E.g., 12/16/2017
E.g., 12/16/2017

Building Partnerships to Respond to the Next Decade’s Migration Challenges (Transatlantic Council Statement)

Reports
December 2017

Building Partnerships to Respond to the Next Decade’s Migration Challenges (Transatlantic Council Statement)

As policymakers in countries around the world look to expand their migration-management policy toolkits, a growing number have sought cooperation with neighboring states and those further along common migration corridors. This shift is rooted in part in a recognition that unilateral action is often of limited effect and can have unintended consequences. Closing a border, absent a broader regional strategy, often diverts rather than stems flows, pushing migrants to instead travel new (and often more dangerous) routes. While most partnerships aim to improve border management, return those migrants who are found not to have a claim to remain, and address the underlying drivers of migration, such cooperation does not always bear the intended fruit.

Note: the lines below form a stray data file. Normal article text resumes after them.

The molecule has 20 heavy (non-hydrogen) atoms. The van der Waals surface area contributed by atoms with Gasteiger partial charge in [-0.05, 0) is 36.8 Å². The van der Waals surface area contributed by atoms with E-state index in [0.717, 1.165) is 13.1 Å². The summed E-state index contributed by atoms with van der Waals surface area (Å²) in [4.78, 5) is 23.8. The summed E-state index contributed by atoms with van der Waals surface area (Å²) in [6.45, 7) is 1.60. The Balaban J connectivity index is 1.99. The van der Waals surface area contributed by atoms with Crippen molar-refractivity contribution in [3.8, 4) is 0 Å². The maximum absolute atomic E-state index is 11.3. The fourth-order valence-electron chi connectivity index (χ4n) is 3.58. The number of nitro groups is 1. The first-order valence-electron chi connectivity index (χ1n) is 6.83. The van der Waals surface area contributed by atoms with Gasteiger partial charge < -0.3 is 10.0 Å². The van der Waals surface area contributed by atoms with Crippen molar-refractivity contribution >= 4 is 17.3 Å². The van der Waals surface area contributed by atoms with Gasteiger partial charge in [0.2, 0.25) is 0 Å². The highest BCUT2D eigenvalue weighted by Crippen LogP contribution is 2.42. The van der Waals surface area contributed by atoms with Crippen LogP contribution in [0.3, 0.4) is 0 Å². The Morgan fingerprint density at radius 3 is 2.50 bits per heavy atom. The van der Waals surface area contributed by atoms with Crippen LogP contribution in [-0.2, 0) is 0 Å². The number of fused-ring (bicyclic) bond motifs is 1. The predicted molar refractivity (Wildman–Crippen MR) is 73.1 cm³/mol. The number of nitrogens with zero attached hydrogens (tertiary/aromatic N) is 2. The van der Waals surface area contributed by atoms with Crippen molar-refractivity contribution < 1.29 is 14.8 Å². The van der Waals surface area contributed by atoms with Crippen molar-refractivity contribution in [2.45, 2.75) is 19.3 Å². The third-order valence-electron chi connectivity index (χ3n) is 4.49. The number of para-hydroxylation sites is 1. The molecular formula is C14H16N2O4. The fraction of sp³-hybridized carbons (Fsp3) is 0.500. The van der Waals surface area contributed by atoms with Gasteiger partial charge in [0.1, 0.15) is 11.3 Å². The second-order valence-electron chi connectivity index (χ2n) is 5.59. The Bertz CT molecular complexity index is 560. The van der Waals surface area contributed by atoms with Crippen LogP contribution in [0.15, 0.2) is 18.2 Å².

This Transatlantic Council Statement, which caps a series on partnerships that can respond to the next decade's migration challenges, explores how countries along different migration corridors are working to cooperatively manage migration—and why the results of these partnerships have been so mixed.

Though reducing arrivals and increasing returns have long been of central importance to destination countries, some are beginning to appreciate the need to look beyond short-term enforcement aims to sustain cooperation with origin and transit countries. In doing so, policymakers may need to find ways to ensure both sides derive real benefits from cooperation, think critically about how to address politically sensitive issues, and develop a forward-looking approach to monitoring and acting to pre-empt potential crises.

Table of Contents 

I. Introduction

II. Rethinking the Role of Partnerships across the Migration Cycle

A. Managing Borders

B. Carrying Out Returns

C. Preventing Future Mass Migration Flows

III. Conclusions and Recommendations